Although the Maoists bagged one more seat than it had won during last year’s CA election (the Maoists, NC and the Forum had won two seats each in the six that were contested recently), the fact that the Maoists’ had the advantage of incumbency must not be minimized in any objective assessment.
Specifically, while they maintained their hold on Rolpa-2, where Prachanda had successfully contested last year, as well as in Kaski-1, where Dev Gurung had similarly emerged victorious, they just managed to secure the top position in Kanchanpur-4, which had been claimed last year by NC’s Sher Bahadur Deuba, by a small difference.
Besides, the margin of the Maoist victory in the two constituencies first named was considerably less spectacular than it had been last year, indicating a clear slippage of sorts in popular support.
NC’s Shekhar Koirala this time barely managed to wrest Morang-7 from the Forum, earlier handsomely won by Chairman Upendra Yadav. Last time around, he had lost badly to the Forum. Though a victory is a victory, it is to be noted that a great deal of importance had been attached to the Morang-7 contest not least by NC boss Girija Prasad Koirala who lent his full political prestige and actually participated in the voting.
The real blow for the NC was in Dhanusha-5 where its candidate came third, and the UML on top, doubtless, in part at least, because Dr Chandra Mohan Yadav, a political novice and son of President Ram Baran Yadav who had swept the polls during last year’s election, was nominated as NC’s candidate.
Clearly, NC once again indulged in dynastic politics and paid a heavy price for it, as its strength in the CA has now dropped by one (as has that of the Forum). Thus, one may be excused for wondering when, if ever, the NC will learn!
Plainly, UML’s victory in Dhanusha-5 is all the sweeter in that its candidate Raghubir Mahaseth who had come in second last year defeated Krishna Yadav of the TMDP, led by Mahanta Thakur. The UML was in fact the only major party which had not won an election in any one of the six contested constituencies, last year. In that sense, too, the UML did well, as compared to its performance in the contested electoral battles, in 2008.
On a more general level, the voter turnout was considerably lower than it was last year, although some may argue that it is reasonable to expect a lower turnout in a by-election than in general election where more is at stake. On the other hand, it can also be said that since more attention can be paid by all concerned parties on a handful of seats than where hundreds are at stake, it is not necessary that voter turnout should, ipso facto, be lower in a by-election than in a general election.
It would thus be a useful exercise for all to attempt to objectively establish the reasons for the drop in voter interest after Nepal has been declared a federal republic.
So, in sum, what do the by elections’ results indicate? To my mind, it suggests that despite the Maoists’ securing one more seat in the CA than it had, this addition is not all that meaningful given that it has been leading the coalition government for the past nine months, benefiting from all the advantages of incumbency, saturation news coverage on a daily basis and the dissemination of perks and patronage executed with a political motivation.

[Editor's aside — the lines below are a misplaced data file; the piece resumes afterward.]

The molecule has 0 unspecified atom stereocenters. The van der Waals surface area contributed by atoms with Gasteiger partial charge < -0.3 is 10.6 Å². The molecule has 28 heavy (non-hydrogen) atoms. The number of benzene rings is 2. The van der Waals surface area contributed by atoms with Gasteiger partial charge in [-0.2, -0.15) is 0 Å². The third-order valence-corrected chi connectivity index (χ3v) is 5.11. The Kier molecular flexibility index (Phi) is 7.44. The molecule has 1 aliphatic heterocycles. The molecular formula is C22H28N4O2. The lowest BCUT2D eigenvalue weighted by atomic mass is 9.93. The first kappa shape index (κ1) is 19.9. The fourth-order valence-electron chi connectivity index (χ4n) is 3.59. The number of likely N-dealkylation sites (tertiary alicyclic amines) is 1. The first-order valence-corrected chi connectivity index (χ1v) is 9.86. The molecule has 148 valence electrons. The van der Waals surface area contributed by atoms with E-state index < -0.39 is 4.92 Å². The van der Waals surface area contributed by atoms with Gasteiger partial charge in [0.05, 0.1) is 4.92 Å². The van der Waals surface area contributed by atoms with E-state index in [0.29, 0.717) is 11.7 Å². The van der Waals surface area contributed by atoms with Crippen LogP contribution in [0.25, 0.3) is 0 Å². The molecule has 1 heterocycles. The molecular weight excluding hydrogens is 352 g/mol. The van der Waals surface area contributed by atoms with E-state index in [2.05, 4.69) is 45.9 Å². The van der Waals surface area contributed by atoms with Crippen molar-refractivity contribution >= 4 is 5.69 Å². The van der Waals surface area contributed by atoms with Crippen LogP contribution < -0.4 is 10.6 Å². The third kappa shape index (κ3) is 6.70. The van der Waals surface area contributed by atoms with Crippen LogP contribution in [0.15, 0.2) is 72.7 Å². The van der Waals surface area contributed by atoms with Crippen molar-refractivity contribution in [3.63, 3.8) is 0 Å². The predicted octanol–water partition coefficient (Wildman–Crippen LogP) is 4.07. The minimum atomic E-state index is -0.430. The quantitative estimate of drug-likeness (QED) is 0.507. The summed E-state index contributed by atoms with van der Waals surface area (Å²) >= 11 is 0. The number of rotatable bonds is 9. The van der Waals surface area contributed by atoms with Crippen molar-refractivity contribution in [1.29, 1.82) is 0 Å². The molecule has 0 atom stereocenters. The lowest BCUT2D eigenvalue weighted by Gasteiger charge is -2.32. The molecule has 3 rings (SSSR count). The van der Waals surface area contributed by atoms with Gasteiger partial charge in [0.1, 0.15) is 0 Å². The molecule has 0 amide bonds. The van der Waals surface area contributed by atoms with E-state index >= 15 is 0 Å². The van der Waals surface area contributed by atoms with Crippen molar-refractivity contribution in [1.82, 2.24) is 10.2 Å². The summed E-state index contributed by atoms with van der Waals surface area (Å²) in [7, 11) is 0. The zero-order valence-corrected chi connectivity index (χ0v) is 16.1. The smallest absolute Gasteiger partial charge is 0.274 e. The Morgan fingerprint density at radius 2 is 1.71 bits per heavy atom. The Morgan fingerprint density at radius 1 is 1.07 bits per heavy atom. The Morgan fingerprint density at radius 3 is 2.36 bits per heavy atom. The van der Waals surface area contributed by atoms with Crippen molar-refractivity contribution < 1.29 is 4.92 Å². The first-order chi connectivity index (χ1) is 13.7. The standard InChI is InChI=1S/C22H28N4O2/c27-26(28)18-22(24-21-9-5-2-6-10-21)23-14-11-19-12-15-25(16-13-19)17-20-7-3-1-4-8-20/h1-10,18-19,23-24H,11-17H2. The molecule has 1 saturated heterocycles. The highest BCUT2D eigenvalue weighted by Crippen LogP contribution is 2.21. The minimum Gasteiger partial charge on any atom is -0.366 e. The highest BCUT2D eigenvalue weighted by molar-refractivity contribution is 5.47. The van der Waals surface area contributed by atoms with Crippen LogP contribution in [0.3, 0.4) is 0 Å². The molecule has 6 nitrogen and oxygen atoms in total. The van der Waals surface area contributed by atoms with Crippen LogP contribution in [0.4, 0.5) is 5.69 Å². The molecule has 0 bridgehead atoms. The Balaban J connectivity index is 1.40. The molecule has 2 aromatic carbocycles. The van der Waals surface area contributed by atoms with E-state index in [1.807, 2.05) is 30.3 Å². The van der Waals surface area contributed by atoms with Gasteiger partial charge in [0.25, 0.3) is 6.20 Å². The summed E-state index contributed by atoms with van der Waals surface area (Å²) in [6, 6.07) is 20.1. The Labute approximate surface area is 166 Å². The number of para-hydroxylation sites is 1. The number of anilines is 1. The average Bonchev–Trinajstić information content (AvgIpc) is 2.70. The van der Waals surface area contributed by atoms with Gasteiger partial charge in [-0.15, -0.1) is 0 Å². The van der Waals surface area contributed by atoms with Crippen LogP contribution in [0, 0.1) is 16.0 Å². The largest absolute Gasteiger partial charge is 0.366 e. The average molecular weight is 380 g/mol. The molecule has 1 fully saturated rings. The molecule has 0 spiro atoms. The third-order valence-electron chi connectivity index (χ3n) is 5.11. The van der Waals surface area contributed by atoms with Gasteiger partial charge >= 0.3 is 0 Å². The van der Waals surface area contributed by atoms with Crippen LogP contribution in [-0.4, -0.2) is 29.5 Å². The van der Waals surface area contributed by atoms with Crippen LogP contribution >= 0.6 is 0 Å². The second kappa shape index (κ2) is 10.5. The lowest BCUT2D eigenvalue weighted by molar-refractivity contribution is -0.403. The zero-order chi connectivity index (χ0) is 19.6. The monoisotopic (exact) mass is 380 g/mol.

While both the NC and the Forum have, numerically, suffered to the same extent, in proportionate terms, however, the loss for the Forum is more severe since its total in the CA is far below that of the NC, in absolute terms.
On the other hand, the NC’s defeat in Dhanusha-5 can safely be attributed to its pig-headedness in insisting that an absolute political neophyte, Dr Ram Baran Yadav’s son, should be nominated as NC’s official candidate over the heads of others with a record of political work and service to the party.
It is not very clear, at this stage, what if any contribution Sher Bahadur Deuba made towards the defeat of the NC candidate from a constituency that he had won last year. Would greater attention by him, and other NC heavyweights, to the Kanchanpur-4 constituency and its official candidate Yagraj Joshi have made a difference, in view of the fact that the margin of votes between him and the victor is not all that wide?
The UML, as already indicated, has done quite credibly snatching a seat from what was considered a traditional NC stronghold. Is this only a flash in the electoral pan or does it represent a steady political come-back – as was hinted at by the impressive manner in which its recent general convention in Butwal was conducted?
Also worthy of some focused thought is whether its student wing’s spectacular victory in recent student union elections over the NC and the Maoists is might also be a precursor of better days ahead for the UML.
While it was only the Maoists and the UML that gained a seat each in the by-elections, it would seem that the UML’s attractions are manifest more in intellectual and youth circles than perhaps in the general peasantry or less-educated sector.
On a separate plane, I maintain it is quite reasonable to wonder whether the Maoists’ PLA’s dismal failure to make an impression in the Fifth National Games, made possible by its controversial last-minute inclusion by fiat, does not also have political ramifications.
Its failure to bag even a single gold medal in football, volleyball, athletics, badminton, karate and taewondo in the national competition is certainly not an encouraging indicator of the Maoists’ ability to compete on a level playing ground.